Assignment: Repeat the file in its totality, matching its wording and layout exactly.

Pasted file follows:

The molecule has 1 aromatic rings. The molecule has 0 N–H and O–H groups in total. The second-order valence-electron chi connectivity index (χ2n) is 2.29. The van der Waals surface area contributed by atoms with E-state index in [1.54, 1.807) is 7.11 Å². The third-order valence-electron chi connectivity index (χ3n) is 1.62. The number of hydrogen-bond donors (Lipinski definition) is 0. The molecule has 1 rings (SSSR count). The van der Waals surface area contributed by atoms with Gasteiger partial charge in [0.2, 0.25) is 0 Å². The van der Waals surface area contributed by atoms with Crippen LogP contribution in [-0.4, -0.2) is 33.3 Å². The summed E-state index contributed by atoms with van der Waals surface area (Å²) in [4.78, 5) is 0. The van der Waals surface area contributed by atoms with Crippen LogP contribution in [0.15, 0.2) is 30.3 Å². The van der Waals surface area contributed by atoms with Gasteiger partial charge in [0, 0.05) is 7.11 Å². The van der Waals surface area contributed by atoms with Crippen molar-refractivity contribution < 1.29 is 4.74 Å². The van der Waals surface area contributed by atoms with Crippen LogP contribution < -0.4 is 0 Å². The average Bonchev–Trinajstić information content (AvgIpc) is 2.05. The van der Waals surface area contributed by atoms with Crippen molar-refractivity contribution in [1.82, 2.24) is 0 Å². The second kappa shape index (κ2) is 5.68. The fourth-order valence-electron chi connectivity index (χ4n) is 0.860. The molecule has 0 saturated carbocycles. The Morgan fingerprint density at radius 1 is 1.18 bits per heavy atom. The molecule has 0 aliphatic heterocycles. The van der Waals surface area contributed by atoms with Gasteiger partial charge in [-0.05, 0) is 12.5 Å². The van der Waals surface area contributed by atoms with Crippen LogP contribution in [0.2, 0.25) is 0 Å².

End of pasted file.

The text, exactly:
The molecule has 1 aromatic rings. The molecule has 0 N–H and O–H groups in total. The second-order valence-electron chi connectivity index (χ2n) is 2.29. The van der Waals surface area contributed by atoms with E-state index in [1.54, 1.807) is 7.11 Å². The third-order valence-electron chi connectivity index (χ3n) is 1.62. The number of hydrogen-bond donors (Lipinski definition) is 0. The molecule has 1 rings (SSSR count). The van der Waals surface area contributed by atoms with Gasteiger partial charge in [0.2, 0.25) is 0 Å². The van der Waals surface area contributed by atoms with Crippen LogP contribution in [-0.4, -0.2) is 33.3 Å². The summed E-state index contributed by atoms with van der Waals surface area (Å²) in [4.78, 5) is 0. The van der Waals surface area contributed by atoms with Crippen LogP contribution in [0.15, 0.2) is 30.3 Å². The van der Waals surface area contributed by atoms with Gasteiger partial charge in [0, 0.05) is 7.11 Å². The van der Waals surface area contributed by atoms with Crippen molar-refractivity contribution < 1.29 is 4.74 Å². The van der Waals surface area contributed by atoms with Crippen LogP contribution < -0.4 is 0 Å². The average Bonchev–Trinajstić information content (AvgIpc) is 2.05. The van der Waals surface area contributed by atoms with Crippen molar-refractivity contribution in [1.82, 2.24) is 0 Å². The second kappa shape index (κ2) is 5.68. The fourth-order valence-electron chi connectivity index (χ4n) is 0.860. The molecule has 0 saturated carbocycles. The Morgan fingerprint density at radius 1 is 1.18 bits per heavy atom. The molecule has 0 aliphatic heterocycles. The van der Waals surface area contributed by atoms with Gasteiger partial charge in [-0.05, 0) is 12.5 Å². The van der Waals surface area contributed by atoms with Crippen LogP contribution in [0.2, 0.25) is 0 Å².